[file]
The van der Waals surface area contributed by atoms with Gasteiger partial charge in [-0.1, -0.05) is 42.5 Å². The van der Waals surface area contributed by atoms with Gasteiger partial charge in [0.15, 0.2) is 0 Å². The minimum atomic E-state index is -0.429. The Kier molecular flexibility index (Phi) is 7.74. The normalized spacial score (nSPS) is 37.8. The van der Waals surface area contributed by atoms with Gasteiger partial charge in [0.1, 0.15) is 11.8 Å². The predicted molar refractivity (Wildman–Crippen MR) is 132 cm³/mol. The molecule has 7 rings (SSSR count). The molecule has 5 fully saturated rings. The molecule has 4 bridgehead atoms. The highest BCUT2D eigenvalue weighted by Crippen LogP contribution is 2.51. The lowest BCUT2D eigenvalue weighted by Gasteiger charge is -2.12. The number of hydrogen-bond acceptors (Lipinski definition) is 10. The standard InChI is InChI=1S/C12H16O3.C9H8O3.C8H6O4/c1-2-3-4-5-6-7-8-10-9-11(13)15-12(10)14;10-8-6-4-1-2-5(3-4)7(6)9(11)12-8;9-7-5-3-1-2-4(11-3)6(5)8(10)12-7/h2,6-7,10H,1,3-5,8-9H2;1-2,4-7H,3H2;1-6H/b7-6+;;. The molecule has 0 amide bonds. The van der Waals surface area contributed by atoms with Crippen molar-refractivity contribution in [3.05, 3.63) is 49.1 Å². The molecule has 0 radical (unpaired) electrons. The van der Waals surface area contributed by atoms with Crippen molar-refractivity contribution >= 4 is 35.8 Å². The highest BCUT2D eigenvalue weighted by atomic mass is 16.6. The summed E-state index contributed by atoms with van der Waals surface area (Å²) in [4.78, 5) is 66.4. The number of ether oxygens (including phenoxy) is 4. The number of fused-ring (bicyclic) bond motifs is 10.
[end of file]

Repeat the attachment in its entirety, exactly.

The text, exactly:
The van der Waals surface area contributed by atoms with Gasteiger partial charge in [-0.1, -0.05) is 42.5 Å². The van der Waals surface area contributed by atoms with Gasteiger partial charge in [0.15, 0.2) is 0 Å². The minimum atomic E-state index is -0.429. The Kier molecular flexibility index (Phi) is 7.74. The normalized spacial score (nSPS) is 37.8. The van der Waals surface area contributed by atoms with Gasteiger partial charge in [0.1, 0.15) is 11.8 Å². The predicted molar refractivity (Wildman–Crippen MR) is 132 cm³/mol. The molecule has 7 rings (SSSR count). The molecule has 5 fully saturated rings. The molecule has 4 bridgehead atoms. The highest BCUT2D eigenvalue weighted by Crippen LogP contribution is 2.51. The lowest BCUT2D eigenvalue weighted by Gasteiger charge is -2.12. The number of hydrogen-bond acceptors (Lipinski definition) is 10. The standard InChI is InChI=1S/C12H16O3.C9H8O3.C8H6O4/c1-2-3-4-5-6-7-8-10-9-11(13)15-12(10)14;10-8-6-4-1-2-5(3-4)7(6)9(11)12-8;9-7-5-3-1-2-4(11-3)6(5)8(10)12-7/h2,6-7,10H,1,3-5,8-9H2;1-2,4-7H,3H2;1-6H/b7-6+;;. The molecule has 0 amide bonds. The van der Waals surface area contributed by atoms with Crippen molar-refractivity contribution in [3.05, 3.63) is 49.1 Å². The molecule has 0 radical (unpaired) electrons. The van der Waals surface area contributed by atoms with Crippen molar-refractivity contribution >= 4 is 35.8 Å². The highest BCUT2D eigenvalue weighted by atomic mass is 16.6. The summed E-state index contributed by atoms with van der Waals surface area (Å²) in [4.78, 5) is 66.4. The number of ether oxygens (including phenoxy) is 4. The number of fused-ring (bicyclic) bond motifs is 10.